Harris was one of the 30 founding members of the Simplified Spelling Board, founded in 1906 by Andrew Carnegie to make English easier to learn and understand through changes in the orthography of the English language.[2]

As editor-in-chief of Webster's New International Dictionary (1909), he originated the divided page.

In the book "The Educational Philosophy of William T. Harris" by Richard D. Mosier, states that Harris forms the bridge between mechanism, associationism, and utilitriunsim of the 18th centenary with the pragmatism, experimentalism, and instrumentalism of the 20th centenary.

Works

Besides voluminous reports on educational matters, many papers contributed to the Proceedings of the American Social Science Association, and various compilations edited by him, his publications include:

See also

References

Government offices
Preceded by
Nathaniel H. R. Dawson
United States Commissioner of Education
1889 – 1906
Succeeded by
Elmer E. Brown
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Quotes

Up to date as of January 14, 2010

From Wikiquote

William Torrey Harris US Commissioner of Education from 1889 to 1906.

  • Ninety-nine [students] out of a hundred are automata, careful to walk in prescribed paths, careful to follow the prescribed custom. This is not an accident but the result of substantial education, which, scientifically defined, is the subsumption of the individual.
    • source: The Philosophy of Education (His 1889 book)
  • The great purpose of school can be realized better in dark, airless, ugly places.... It is to master the physical self, to transcend the beauty of nature. School should develop the power to withdraw from the external world.
    • source: The Philosophy of Education (His 1889 book)

1911 encyclopedia

Up to date as of January 14, 2010

From LoveToKnow 1911

WILLIAM TORREY HARRIS (1835-1909), American educationist, was born in North Killingly, Connecticut, on the 10th of September 1835. He studied at Phillips Andover Academy, Andover, Massachusetts, and entered Yale, but left in his junior year (1857) to accept a position as a teacher of shorthand in the St Louis, Missouri, public schools. Advancing through the grades of principal and assistant superintendent, he was city superintendent of schools from 1867 until 1880. In 1858, under the stimulus of Henry C. Brockmeyer, Harris became interested in modern German philosophy in general, and in particular in Hegel, whose works a small group, gathering about Harris and Brockmeyer, began to study in 1859. From 1867 to 1893 Harris edited The Journal of Speculative Philosophy (22 vols.), which was the quarterly organ of the Philosophical Society founded in 1866. The Philosophical Society died out before 1874, when Harris founded in St Louis a Kant Club, which lived for fifteen years. In 1873, with Miss Susan E. Blow, he established in St Louis the first permanent public-school kindergarten in America. He represented the United States Bureau of Education at the International Congress of Educators at Brussels in 1880. In 1889 he represented the United States Bureau of Education at the Paris Exposition, and from 1889 to 1906 was United States commissioner of education. In 1899 the university of Jena gave him the honorary degree of Doctor of Philosophy for his work on Hegel. In 1906 the Carnegie Foundation for the Advancement of Teaching conferred upon him "as the first man to whom such recognition for meritorious service is given, the highest retiring allowance which our rules will allow, an annual income of $3000." Besides being a contributor to the magazines and encyclopedias on educational and philosophical subjects, he wrote An Introduction to the Study of Philosophy (1889); The Spiritual Sense of Dante's Divina Commedia (1889); Hegel's Logic (1890); and Psychologic Foundations of Education (1898); and edited Appleton's International Education Series and 'Webster's International Dictionary. He died on the 5th of November 1909.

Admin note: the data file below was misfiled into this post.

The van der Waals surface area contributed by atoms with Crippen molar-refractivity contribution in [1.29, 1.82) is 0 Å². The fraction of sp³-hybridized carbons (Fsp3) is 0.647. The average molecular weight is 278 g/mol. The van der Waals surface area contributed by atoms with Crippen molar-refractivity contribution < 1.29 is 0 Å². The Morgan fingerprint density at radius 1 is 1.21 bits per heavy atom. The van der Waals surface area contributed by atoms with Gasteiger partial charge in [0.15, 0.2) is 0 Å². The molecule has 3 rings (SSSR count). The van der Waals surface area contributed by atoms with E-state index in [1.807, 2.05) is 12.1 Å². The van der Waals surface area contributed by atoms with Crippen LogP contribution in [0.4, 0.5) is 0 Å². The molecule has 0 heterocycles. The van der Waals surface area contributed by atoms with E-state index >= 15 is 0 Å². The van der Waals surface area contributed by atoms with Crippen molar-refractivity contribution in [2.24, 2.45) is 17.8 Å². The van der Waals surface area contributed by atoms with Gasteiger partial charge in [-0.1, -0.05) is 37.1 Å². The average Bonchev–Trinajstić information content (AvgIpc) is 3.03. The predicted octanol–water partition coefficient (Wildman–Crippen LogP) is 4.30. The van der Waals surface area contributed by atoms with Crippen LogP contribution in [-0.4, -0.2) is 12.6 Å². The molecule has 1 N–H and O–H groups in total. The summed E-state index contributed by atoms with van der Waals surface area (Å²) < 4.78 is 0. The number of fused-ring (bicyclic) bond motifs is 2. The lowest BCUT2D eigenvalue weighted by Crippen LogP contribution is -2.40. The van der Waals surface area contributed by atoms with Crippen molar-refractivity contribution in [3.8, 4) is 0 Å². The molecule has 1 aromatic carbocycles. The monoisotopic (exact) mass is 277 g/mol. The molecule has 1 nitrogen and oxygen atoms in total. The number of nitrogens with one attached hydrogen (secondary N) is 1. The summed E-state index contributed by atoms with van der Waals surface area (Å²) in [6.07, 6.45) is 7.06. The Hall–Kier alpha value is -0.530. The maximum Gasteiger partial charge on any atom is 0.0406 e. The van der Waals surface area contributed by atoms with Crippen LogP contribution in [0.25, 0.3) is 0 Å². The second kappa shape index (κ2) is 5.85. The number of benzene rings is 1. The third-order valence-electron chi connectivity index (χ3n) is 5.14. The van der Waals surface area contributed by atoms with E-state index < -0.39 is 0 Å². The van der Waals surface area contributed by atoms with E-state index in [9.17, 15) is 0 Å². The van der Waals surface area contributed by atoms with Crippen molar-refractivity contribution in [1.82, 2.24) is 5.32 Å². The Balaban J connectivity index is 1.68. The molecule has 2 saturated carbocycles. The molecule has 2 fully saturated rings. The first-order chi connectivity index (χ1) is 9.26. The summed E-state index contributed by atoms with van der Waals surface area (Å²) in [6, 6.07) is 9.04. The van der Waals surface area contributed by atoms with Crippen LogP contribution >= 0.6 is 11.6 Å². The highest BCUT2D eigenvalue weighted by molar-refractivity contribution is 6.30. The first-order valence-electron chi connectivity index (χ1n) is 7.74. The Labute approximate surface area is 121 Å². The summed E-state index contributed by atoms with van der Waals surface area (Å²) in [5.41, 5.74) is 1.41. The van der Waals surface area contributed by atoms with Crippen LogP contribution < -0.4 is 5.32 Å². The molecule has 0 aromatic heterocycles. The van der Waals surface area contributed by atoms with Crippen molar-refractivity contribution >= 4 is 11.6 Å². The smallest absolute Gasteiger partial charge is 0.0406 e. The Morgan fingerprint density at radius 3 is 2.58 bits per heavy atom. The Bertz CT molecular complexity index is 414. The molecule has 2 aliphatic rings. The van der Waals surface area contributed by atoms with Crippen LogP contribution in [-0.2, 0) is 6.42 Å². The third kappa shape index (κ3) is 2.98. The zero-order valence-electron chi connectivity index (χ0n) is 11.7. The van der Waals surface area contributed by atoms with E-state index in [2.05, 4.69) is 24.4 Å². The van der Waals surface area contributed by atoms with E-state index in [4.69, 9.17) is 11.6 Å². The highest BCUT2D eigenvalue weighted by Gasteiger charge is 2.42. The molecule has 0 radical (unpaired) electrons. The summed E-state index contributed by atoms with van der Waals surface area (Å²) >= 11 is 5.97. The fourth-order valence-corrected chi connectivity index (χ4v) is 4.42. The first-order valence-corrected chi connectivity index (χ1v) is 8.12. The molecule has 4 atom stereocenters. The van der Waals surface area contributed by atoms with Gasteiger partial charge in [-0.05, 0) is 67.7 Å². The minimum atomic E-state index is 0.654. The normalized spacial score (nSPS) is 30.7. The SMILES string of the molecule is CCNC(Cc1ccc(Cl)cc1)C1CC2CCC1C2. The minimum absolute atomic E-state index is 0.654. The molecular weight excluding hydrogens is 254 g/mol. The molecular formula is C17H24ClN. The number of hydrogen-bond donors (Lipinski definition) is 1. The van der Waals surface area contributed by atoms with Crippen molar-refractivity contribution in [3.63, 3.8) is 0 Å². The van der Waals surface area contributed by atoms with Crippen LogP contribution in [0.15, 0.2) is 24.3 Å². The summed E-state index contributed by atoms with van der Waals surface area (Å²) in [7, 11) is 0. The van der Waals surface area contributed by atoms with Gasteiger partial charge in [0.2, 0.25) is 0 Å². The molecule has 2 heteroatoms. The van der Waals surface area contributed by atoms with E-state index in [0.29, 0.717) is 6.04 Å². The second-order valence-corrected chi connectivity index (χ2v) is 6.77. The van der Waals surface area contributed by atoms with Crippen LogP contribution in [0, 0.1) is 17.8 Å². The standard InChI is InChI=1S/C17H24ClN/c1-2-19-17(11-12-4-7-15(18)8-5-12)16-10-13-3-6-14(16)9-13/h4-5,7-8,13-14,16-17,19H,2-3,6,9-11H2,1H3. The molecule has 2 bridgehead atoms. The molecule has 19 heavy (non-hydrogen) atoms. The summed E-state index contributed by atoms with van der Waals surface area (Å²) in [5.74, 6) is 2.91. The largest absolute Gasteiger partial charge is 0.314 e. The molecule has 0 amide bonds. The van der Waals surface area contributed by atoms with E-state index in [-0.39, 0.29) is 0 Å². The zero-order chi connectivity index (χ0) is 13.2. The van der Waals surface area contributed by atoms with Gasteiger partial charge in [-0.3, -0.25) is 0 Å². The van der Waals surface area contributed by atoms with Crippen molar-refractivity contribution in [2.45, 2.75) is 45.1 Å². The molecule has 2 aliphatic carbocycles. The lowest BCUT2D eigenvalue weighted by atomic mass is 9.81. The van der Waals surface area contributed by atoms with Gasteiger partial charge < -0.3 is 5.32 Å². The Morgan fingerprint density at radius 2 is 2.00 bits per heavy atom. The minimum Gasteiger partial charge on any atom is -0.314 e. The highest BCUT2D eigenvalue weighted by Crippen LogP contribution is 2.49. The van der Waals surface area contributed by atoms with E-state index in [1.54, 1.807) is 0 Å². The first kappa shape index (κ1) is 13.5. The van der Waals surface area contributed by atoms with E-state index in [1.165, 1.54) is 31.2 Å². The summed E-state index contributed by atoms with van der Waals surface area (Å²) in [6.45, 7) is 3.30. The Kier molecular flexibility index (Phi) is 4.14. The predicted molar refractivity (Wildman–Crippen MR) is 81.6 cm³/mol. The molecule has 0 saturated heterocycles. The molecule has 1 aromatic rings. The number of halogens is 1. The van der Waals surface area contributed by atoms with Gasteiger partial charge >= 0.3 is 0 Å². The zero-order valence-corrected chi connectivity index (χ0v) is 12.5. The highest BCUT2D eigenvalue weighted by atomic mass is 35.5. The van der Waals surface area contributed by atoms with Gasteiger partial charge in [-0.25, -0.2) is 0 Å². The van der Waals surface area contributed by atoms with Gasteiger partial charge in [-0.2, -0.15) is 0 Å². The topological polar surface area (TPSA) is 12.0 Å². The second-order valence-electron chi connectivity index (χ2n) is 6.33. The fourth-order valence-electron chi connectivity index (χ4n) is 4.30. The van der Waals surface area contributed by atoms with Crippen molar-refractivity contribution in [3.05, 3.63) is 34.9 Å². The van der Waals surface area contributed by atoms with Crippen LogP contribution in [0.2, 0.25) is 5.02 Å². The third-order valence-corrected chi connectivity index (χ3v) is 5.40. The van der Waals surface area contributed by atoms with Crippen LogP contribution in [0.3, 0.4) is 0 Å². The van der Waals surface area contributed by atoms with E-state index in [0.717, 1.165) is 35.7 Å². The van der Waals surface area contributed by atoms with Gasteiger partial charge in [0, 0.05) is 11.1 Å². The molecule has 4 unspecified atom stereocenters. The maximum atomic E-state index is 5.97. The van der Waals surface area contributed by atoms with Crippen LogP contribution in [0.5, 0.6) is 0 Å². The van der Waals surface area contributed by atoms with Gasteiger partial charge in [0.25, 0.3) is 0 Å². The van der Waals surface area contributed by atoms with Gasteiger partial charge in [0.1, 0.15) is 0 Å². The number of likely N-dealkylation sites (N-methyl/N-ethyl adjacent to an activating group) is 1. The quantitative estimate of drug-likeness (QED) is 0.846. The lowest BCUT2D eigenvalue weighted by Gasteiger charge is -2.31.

See Henry R. Evans, "A List of the Writings of William Torrey Harris" in the Report of the Commissioner of Education for 1907, vol. i. (Washington, 1908).